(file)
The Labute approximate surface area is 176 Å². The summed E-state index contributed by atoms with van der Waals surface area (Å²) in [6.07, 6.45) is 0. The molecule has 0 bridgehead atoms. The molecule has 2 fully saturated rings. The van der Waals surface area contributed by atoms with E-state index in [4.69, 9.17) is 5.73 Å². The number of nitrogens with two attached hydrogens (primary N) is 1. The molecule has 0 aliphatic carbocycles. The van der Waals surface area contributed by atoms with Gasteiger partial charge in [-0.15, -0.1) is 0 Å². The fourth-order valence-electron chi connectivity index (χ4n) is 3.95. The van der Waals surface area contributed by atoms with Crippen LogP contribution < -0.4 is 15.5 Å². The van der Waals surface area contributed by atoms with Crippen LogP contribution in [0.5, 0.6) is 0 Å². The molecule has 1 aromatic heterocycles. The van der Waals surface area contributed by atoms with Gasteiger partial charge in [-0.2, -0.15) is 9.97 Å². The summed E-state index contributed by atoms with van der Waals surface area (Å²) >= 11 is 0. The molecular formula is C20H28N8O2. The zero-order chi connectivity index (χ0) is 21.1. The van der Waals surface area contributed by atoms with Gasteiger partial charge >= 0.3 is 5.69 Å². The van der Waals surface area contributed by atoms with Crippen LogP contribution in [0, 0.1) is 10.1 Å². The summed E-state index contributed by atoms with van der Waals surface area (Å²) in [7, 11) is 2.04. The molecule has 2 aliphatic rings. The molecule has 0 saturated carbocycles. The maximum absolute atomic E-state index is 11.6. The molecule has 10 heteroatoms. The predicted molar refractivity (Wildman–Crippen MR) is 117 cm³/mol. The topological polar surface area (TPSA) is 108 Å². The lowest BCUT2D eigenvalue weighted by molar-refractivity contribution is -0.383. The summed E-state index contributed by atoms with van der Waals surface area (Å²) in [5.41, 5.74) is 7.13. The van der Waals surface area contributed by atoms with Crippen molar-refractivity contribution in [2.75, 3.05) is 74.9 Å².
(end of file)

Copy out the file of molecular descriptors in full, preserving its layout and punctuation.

The Labute approximate surface area is 176 Å². The summed E-state index contributed by atoms with van der Waals surface area (Å²) in [6.07, 6.45) is 0. The molecule has 0 bridgehead atoms. The molecule has 2 fully saturated rings. The van der Waals surface area contributed by atoms with E-state index in [4.69, 9.17) is 5.73 Å². The number of nitrogens with two attached hydrogens (primary N) is 1. The molecule has 0 aliphatic carbocycles. The van der Waals surface area contributed by atoms with Gasteiger partial charge in [-0.15, -0.1) is 0 Å². The fourth-order valence-electron chi connectivity index (χ4n) is 3.95. The van der Waals surface area contributed by atoms with Crippen LogP contribution < -0.4 is 15.5 Å². The van der Waals surface area contributed by atoms with Crippen LogP contribution in [0.5, 0.6) is 0 Å². The molecule has 1 aromatic heterocycles. The van der Waals surface area contributed by atoms with Gasteiger partial charge in [-0.2, -0.15) is 9.97 Å². The summed E-state index contributed by atoms with van der Waals surface area (Å²) >= 11 is 0. The molecular formula is C20H28N8O2. The zero-order chi connectivity index (χ0) is 21.1. The van der Waals surface area contributed by atoms with Gasteiger partial charge >= 0.3 is 5.69 Å². The van der Waals surface area contributed by atoms with Crippen LogP contribution in [0, 0.1) is 10.1 Å². The summed E-state index contributed by atoms with van der Waals surface area (Å²) in [7, 11) is 2.04. The molecule has 2 aliphatic rings. The molecule has 0 saturated carbocycles. The maximum absolute atomic E-state index is 11.6. The molecule has 10 heteroatoms. The predicted molar refractivity (Wildman–Crippen MR) is 117 cm³/mol. The topological polar surface area (TPSA) is 108 Å². The lowest BCUT2D eigenvalue weighted by molar-refractivity contribution is -0.383. The summed E-state index contributed by atoms with van der Waals surface area (Å²) in [5.41, 5.74) is 7.13. The van der Waals surface area contributed by atoms with Crippen molar-refractivity contribution in [2.75, 3.05) is 74.9 Å².